Performance determinants for emerging agricultural cooperatives in South Africa

Master Thesis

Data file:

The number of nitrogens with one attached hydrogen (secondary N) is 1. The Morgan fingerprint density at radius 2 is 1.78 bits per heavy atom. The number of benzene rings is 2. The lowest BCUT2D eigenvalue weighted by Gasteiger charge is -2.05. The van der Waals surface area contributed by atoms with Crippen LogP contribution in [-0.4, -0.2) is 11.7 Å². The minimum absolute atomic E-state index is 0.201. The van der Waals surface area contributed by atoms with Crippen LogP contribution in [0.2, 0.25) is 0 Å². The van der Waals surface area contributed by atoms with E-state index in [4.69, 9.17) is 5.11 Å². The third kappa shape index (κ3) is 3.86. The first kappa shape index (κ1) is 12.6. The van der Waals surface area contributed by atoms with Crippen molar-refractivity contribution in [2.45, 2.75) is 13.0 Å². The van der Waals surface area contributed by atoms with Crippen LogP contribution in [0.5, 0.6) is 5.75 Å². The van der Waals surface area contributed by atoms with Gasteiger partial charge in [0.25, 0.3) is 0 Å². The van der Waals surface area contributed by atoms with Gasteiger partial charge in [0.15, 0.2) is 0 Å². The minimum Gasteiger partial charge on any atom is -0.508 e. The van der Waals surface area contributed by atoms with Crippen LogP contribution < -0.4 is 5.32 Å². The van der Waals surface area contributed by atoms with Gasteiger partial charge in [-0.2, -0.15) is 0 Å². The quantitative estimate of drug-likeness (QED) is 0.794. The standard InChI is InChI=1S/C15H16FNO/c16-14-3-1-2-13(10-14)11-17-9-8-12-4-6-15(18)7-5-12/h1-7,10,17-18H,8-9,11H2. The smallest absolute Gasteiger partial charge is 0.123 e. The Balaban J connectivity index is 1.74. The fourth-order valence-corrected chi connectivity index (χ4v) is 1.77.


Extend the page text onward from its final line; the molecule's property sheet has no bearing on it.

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South Africa has seen an increase in the number of cooperatives (co-ops) registered since 2005, following the new policy aimed at the promotion of cooperative enterprises. Newly registered co-ops received over R5.28 billion in direct financial support, comprising a combination of grants and loans from government. Over and above the financial support, co-ops also receive non-financial support in the form of capacity development. Some of the co-ops received support in the form of inputs and farming equipment. In spite of the support that government provides to emerging co-ops, the majority remain vulnerable and weak. This study seeks to establish the factors that determine the performance of emerging agricultural cooperatives in South Africa. In order to attain this, data were obtained from the Cooperative Data Analysis System (CODAS) of the Department of Agriculture Forestry and Fisheries. Cooperatives considered for the study have been in operation for at least five years by 2017. Results of the Spearman’s correlation used to analyse the results indicate that membership, wages, training and number of years in operation have a significant impact on the dependent variable, turnover. The main limitation of the study is the use of turnover alone as a measure of performance, due to limited data. Other variables such as growth in membership could be used as additional measures of performance; however, the numbers per cooperative in the study are constant throughout the observations.